Submitted by Michael McLean
First Meeting - Holiday Inn, Concord
To borrow from the well known first line - It was not the best of days, it was not the worst of days. Although the weather was not great (It was much better than it had been!), a majority of the 224 members and guests who had signed up, traveled to the Holiday Inn, Concord, to attend the First Meeting of the new year on February 1, 2003. The tables were festively set with colored napkins and adorned with bright centerpieces. Everyone thoroughly enjoyed the meal and the good fellowship. We were very pleased to have Walter P. Havenstein, president of Information & Electronic Warfare Systems, a unit of BAE Systems, the largest employer in the state, who gave an excellent slide and video presentation on the work his company is doing to help protect the men and women in uniform by providing them with the latest in electronic equipment. He was enthusiastically received by all in attendance! We were joined by five first time members of the chapter: John and Rebecca Brown of Swanzey, Mark Nelson of Lee, Norman Phillips of Exeter (who joined the Chapter on the spot) and Norma Coker of Merrimack (who also joined at the luncheon).
Submitted by Kenneth McCann
“… Men and women of the United States military, you answered the call to serve your country in the finest armed services in the world, so, as you prepare to leave the military, we ask you to turn your attention to the home front, to Uncle Sam’s classrooms, where we need your services as teachers…” First Lady Laura Bush
This call to arms for America’s classrooms has taken form through the Troops-To-Teachers (TTT) program.
Originally introduced in 1994, the program recently received a new infusion of financing from the federal government, along with the strong personal support of the First Lady. Its purpose is to challenge retirees, members leaving the armed forces, or drilling as Guard or Reserve members to consider teaching as a second career. The Troops-To-Teachers program enriches the quality of American education by helping to place mature, motivated, experienced and dedicated personnel in our nation’s classrooms.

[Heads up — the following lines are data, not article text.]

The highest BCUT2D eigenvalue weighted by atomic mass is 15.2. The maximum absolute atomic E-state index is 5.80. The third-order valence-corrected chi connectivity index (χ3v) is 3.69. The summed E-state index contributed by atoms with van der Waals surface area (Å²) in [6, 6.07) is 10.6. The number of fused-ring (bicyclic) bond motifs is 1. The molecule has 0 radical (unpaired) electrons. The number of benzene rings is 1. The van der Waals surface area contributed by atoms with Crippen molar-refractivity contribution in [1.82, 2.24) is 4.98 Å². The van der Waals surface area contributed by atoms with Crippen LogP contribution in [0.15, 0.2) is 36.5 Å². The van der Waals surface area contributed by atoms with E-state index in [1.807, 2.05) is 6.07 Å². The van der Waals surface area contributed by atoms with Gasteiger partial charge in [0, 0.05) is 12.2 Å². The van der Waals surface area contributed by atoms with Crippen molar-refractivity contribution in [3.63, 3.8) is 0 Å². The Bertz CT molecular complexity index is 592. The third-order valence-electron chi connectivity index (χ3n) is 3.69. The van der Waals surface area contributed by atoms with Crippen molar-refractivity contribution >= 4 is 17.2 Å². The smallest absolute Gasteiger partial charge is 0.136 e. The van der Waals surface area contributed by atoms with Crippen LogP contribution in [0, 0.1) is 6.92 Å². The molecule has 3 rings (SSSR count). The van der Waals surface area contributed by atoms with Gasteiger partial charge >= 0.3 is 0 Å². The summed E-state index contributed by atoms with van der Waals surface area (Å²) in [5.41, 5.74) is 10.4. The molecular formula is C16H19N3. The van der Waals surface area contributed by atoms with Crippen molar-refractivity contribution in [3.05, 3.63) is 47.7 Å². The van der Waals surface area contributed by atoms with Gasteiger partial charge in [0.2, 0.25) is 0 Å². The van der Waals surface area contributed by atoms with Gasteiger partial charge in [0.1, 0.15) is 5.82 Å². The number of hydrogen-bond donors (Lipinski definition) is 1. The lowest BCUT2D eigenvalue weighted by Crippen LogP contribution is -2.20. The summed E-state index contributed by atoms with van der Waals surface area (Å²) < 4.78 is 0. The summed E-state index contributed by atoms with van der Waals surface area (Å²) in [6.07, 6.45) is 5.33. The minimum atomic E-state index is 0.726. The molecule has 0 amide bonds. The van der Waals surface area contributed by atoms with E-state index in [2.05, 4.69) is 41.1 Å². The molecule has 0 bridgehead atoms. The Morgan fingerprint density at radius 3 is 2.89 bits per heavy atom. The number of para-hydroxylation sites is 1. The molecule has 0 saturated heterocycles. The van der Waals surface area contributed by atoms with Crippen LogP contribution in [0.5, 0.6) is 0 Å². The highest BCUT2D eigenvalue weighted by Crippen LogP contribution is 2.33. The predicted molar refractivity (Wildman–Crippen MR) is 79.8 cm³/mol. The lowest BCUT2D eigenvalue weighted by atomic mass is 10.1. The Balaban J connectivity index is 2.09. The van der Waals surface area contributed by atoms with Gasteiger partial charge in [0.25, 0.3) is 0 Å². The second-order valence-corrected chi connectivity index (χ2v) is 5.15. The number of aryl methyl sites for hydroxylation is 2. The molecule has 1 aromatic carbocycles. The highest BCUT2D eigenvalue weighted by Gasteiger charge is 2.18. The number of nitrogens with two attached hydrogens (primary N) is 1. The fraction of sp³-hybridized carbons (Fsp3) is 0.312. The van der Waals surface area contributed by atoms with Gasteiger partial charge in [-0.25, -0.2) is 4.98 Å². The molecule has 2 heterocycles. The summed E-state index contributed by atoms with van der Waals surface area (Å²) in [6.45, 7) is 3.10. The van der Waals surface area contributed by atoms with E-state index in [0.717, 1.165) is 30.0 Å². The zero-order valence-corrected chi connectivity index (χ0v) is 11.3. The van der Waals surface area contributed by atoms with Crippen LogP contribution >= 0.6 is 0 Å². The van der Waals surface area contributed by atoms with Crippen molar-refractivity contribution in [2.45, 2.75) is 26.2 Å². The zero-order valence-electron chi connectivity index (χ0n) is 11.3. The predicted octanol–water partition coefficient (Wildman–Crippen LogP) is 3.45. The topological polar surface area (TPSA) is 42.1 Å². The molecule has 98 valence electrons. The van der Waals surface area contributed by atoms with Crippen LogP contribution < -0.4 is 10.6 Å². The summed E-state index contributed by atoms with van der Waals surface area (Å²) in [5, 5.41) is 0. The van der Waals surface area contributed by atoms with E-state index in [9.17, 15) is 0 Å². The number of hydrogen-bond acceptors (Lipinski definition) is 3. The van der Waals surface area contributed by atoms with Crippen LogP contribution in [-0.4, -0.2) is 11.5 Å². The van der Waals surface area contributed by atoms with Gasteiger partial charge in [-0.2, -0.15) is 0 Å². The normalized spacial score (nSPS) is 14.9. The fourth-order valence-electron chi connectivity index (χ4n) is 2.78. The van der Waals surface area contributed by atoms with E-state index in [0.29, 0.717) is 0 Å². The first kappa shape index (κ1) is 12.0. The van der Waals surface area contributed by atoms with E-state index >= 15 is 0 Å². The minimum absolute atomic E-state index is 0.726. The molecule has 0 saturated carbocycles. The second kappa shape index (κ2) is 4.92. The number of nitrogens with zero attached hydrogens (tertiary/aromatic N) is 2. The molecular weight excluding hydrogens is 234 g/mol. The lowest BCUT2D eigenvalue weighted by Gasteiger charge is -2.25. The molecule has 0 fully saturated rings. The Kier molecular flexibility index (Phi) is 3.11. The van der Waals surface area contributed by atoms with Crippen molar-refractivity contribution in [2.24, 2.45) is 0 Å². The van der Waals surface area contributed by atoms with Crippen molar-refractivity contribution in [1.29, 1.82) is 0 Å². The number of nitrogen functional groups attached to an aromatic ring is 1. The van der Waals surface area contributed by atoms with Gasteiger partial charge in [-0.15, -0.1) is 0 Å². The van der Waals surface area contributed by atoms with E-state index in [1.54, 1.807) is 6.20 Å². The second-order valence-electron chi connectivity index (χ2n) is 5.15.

The program has been successful in producing quality teachers, a high percentage of whom are men and minorities. There a nearly 5000 who become teachers in our nation’s schools through the TTT program and the 2002 National Teacher of the Year is a TTT participant. In addition, these people have experience beneficial to successful teaching in high- demand fields, such as mathematics, science, and special education, and are teaching in high-demand areas such as inner cities and outlying rural areas.
The new TTT Program provides financial support directly to the service member to aid in acquiring the necessary certification to teach. In return for the financial support, the service member agrees to teach for three years in a “high needs” school. High needs is considered to be any school who has either 20% or 50% of their children receiving free or reduced lunches. For the 20% schools, an eligible service member can receive a stipend up to $5000 to be used for the certification process. For teaching in a 50% school, the eligible service member can receive a $10,000 bonus.
Educational eligibility is based on a variety of factors. To teach in the K-12 public school system a person must possess, at a minimum, a bachelor’s degree. For those
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